America’s Cup Production Team Upgrades Data, Augmented Reality, Camera Coverage in New Zealand

Craft tracking to 2 cm, good-quality audio, wide social distribution will help attract hardcore and casual fans

The 36th America’s Cup Finals begin on March 6, and the battle to see who will face off against New Zealand in them begins this weekend with the first Prada Cup Round Robin race in New Zealand’s Hauraki Gulf. For the America’s Cup production team, the race begins a new era of technology innovation, new partnerships, and a production with a nice Kiwi feel. At the heart of the production is a new regatta-management system.

“The whole production is new for this America’s Cup,” says Stephen Nuttall, managing director, media and production rights, America’s Cup.

The system was built by Igtimi, a sailing-research-development company in Dunedin, NZ, and Riedel (which with WEST4MEDIA formed a joint venture named Circle-O that is the host-broadcast–organizing entity). The system and other new developments will give producer Leon Safton, director Wayne Leonard, and a crew of 75 — half of them from New Zealand – some new tools for creating new looks.

“We have lots of people with lots of experience with the America’s Cup,” says Nuttall. “Then we mixed it up with some innovations and people who are new to the Cup.”

A media pole on the stern of the America’s Cup yachts will transmit video, audio, and data to the production team on shore.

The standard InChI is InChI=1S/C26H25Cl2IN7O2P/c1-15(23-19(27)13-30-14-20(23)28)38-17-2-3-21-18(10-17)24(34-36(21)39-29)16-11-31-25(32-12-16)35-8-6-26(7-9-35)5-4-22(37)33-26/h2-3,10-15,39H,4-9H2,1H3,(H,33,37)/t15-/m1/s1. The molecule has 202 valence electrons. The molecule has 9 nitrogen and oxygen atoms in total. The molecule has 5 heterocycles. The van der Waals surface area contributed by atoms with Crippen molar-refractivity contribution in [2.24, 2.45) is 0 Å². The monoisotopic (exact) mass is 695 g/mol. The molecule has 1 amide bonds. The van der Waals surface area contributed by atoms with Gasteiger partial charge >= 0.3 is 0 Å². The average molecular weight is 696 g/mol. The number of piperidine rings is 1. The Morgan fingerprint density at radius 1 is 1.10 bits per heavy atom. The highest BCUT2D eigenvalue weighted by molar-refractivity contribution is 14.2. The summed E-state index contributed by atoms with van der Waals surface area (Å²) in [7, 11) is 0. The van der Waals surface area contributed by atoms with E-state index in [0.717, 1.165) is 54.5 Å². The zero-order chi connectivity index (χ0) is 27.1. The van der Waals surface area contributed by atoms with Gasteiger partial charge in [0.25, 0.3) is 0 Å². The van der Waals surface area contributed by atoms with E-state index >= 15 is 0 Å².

One of those new companies is Riedel, which will handle operation of all the on-board cameras, communications systems via Bolero, and broadband microphones.

“They’ve built the mesh network that goes over the harbor and enables us connectivity with the boats and back to the broadcast center,” says Nuttall.

The new regatta system improves the America’s Cup production in a number of ways. First, it will allow the racing craft to be tracked within 2 cm, allowing a virtual diamond to be drawn around the yacht to make it easier for the equivalent of a video referee to determine infractions and penalties.

“We can track how fast they are moving, how high they are above the water, how much they are tipped forwards and back,” Nuttall explains. “It’s going to be a core part of the broadcast.”

The system also allows safety personnel to ensure that spectator craft are where they are supposed to be, the course location is correct, and more.